Remember when they invented a mental disorder diagnosis for PMS a couple of years ago? The “they” I’m speaking of is the Diagnostic and Statistical Manual of Mental Disorders. Well now some forms of PMS are called PMDD. Its symptoms are fatigue, depression, irritability, mood swings, and aches and pains. Do these symptoms sound familiar? I experience them every month. Now they are doing the same thing for tantrums. I think we can all guess what those “symptoms” are. Great idea. Why not label our kids as having a mental disorder for being – kids?
Next time your kid pitches a fit, make sure you call it what it really is: disruptive mood dysregulation disorder. The criteria for this disorder would be “severe recurrent temper outbursts that are grossly out of proportion in intensity or duration to the situation.” So, when I took my toddler’s truck away from him this morning because he was slamming it on the floor and waking the neighbors, and he in turn threw himself on the ground, screaming bloody murder for three minutes- that would count right?
I’m using a reference to PMDD here, because this tantrum diagnosis rings the same, uncomfortable bells. Joan Chrisler, PhD, a psychology professor at Connecticut College and president of the Society for Menstrual Cycle Research says,”It is really appalling that using PMDD for women who want recognition for discomfort is a very clear message that goes something like: ‘OK, OK, we’ll believe you are feeling bad if we get to call you mentally ill for feeling bad.’ And of course, with the diagnosis – comes the treatment. Enter the drugs. From the American Psychological Association:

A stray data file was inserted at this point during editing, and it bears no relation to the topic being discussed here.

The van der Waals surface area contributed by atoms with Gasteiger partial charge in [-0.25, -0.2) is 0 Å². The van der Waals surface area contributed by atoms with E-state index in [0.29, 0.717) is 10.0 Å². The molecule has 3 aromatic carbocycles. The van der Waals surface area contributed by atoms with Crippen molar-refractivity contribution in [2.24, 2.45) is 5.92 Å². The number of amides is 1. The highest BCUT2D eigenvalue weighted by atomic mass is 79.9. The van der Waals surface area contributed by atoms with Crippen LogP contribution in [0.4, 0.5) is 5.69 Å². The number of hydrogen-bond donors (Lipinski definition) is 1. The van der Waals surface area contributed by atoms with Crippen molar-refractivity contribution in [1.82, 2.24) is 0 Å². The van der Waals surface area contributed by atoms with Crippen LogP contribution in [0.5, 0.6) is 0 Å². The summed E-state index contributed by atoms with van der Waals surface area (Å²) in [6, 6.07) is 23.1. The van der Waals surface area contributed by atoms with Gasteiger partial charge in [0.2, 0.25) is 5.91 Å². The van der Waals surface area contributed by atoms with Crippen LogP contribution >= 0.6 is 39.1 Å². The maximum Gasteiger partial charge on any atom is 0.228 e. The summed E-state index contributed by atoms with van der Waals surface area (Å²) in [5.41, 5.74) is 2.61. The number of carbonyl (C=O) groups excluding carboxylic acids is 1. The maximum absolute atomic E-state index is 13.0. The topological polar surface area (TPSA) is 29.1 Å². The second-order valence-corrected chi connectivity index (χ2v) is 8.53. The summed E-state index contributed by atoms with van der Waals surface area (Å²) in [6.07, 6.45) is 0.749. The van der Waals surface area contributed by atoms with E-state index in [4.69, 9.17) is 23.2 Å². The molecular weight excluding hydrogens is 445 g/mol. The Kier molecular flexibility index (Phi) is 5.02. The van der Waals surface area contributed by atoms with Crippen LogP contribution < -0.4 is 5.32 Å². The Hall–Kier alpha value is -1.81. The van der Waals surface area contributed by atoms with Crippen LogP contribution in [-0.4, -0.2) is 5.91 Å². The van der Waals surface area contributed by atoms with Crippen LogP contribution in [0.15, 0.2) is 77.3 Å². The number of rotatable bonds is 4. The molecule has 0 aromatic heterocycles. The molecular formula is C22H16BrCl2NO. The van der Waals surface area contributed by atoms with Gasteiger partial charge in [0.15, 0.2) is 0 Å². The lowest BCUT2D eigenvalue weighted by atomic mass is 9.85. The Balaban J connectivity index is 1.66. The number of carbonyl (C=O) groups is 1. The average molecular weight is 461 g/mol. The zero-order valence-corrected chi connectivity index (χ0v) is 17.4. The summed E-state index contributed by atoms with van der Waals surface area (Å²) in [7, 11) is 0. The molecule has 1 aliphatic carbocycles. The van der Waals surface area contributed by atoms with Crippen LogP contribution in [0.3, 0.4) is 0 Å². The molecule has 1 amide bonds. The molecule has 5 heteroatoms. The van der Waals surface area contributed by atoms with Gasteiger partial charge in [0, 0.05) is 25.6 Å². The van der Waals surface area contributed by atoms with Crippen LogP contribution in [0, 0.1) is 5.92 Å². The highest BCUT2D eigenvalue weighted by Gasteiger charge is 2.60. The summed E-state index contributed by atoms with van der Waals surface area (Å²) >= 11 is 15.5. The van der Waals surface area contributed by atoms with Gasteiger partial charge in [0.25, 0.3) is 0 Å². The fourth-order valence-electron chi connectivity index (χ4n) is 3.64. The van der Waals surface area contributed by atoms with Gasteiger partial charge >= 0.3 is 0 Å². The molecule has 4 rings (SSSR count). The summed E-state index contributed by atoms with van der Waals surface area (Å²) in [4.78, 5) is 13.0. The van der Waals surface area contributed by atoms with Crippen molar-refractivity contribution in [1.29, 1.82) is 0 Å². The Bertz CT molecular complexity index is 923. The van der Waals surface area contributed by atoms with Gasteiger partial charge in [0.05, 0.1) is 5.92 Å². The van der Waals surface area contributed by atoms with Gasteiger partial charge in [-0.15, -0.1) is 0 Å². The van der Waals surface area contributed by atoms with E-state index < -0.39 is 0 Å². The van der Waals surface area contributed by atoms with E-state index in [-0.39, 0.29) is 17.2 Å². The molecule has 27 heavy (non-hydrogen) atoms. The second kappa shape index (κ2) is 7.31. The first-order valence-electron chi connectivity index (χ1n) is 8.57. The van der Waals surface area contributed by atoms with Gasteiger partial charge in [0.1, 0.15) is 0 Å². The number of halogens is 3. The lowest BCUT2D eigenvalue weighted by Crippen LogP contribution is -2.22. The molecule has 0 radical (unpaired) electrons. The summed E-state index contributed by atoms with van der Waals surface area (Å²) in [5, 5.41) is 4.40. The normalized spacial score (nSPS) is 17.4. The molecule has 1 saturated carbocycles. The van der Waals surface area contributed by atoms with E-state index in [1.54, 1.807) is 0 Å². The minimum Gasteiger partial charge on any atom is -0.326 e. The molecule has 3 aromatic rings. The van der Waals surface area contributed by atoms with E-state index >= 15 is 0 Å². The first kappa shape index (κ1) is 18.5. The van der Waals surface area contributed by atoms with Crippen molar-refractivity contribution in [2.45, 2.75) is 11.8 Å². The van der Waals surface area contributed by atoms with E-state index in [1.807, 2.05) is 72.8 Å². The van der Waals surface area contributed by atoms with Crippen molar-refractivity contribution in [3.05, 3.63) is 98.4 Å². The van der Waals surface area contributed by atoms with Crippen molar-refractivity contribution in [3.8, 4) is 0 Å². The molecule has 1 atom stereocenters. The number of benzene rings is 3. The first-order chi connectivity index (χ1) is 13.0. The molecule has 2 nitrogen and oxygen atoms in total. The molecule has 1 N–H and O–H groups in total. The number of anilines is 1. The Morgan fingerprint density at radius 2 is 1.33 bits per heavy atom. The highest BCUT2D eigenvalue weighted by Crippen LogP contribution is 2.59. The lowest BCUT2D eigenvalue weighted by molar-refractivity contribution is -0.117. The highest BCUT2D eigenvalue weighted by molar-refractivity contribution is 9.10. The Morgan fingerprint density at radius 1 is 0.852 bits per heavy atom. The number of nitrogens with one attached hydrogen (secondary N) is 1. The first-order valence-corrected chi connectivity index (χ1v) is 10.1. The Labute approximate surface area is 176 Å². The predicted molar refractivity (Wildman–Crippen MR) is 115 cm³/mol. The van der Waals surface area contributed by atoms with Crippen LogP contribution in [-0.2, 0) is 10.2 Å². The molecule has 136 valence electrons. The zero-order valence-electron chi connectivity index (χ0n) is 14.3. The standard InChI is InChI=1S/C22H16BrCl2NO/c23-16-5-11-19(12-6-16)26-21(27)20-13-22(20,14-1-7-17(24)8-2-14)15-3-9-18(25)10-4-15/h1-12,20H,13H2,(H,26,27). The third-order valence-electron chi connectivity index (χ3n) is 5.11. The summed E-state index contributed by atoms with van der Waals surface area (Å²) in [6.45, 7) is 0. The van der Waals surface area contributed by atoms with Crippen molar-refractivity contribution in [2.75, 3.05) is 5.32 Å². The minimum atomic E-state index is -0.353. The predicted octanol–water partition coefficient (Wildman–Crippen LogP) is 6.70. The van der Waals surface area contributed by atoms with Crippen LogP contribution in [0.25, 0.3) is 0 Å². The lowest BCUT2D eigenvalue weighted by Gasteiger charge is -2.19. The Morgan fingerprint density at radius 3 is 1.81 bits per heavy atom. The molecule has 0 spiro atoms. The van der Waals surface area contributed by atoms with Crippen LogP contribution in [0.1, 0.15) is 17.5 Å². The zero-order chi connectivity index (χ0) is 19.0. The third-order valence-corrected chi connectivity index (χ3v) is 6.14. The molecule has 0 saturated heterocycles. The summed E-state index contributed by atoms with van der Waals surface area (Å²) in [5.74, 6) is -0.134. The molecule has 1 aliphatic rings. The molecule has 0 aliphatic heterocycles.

Two medications are approved by the Food and Drug Administration to treat PMDD: Sarafem (fluoxetine) and Zoloft (sertraline HTL). Sarafem–repackaged Prozac–was marketed heavily by its manufacturer, Eli Lilly, for PMDD treatment after it acquired another patent–Prozac’s patent was due to expire. Lilly spent more than $33 million promoting the drug to consumers. In the seven-month period after the medication’s approval, physicians doled out more than 200,000 prescriptions for Sarafem.
With children, one could hope there would not be a jump to develop drug treatments. But if we go to the lengths of labeling tantrums as a mental disorder – we’ll have to formulate some tools to deal with the “disorder,” right? The science blog Neuroskeptik is, well, “skeptical” of the new diagnosis. The British scientist behind the blog writes, from The Huffington Post:
The reason the syndrome was named in the first place was because psychiatrists believed that bipolar disorder was being overdiagnosed in American children, and this would provide an alternative. “Is the only way to stop kids from getting one diagnosis, to give them another one?” he asks. “Can’t we just decide to diagnose people less?”
Yes, we could. But that wouldn’t really be the American way.